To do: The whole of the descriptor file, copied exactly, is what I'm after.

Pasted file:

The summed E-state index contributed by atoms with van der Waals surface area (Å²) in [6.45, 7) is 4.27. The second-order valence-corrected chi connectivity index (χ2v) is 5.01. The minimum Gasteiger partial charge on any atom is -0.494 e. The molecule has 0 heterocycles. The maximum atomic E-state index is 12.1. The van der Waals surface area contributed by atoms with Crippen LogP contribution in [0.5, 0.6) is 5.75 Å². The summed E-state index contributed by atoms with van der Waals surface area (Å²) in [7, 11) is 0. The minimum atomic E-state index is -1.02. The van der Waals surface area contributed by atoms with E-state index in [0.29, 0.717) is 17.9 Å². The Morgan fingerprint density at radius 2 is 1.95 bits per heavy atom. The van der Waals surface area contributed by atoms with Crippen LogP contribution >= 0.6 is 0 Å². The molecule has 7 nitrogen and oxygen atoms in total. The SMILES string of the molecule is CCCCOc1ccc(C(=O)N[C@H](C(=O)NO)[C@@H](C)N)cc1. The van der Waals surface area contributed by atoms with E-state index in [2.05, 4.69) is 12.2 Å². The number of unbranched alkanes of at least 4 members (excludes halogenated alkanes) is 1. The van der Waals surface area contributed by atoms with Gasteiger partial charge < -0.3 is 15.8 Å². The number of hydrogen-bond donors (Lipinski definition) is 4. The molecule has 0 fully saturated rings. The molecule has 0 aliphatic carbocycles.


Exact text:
The summed E-state index contributed by atoms with van der Waals surface area (Å²) in [6.45, 7) is 4.27. The second-order valence-corrected chi connectivity index (χ2v) is 5.01. The minimum Gasteiger partial charge on any atom is -0.494 e. The molecule has 0 heterocycles. The maximum atomic E-state index is 12.1. The van der Waals surface area contributed by atoms with Crippen LogP contribution in [0.5, 0.6) is 5.75 Å². The summed E-state index contributed by atoms with van der Waals surface area (Å²) in [7, 11) is 0. The minimum atomic E-state index is -1.02. The van der Waals surface area contributed by atoms with E-state index in [0.29, 0.717) is 17.9 Å². The Morgan fingerprint density at radius 2 is 1.95 bits per heavy atom. The van der Waals surface area contributed by atoms with Crippen LogP contribution >= 0.6 is 0 Å². The molecule has 7 nitrogen and oxygen atoms in total. The SMILES string of the molecule is CCCCOc1ccc(C(=O)N[C@H](C(=O)NO)[C@@H](C)N)cc1. The van der Waals surface area contributed by atoms with E-state index in [2.05, 4.69) is 12.2 Å². The number of unbranched alkanes of at least 4 members (excludes halogenated alkanes) is 1. The van der Waals surface area contributed by atoms with Gasteiger partial charge < -0.3 is 15.8 Å². The number of hydrogen-bond donors (Lipinski definition) is 4. The molecule has 0 fully saturated rings. The molecule has 0 aliphatic carbocycles.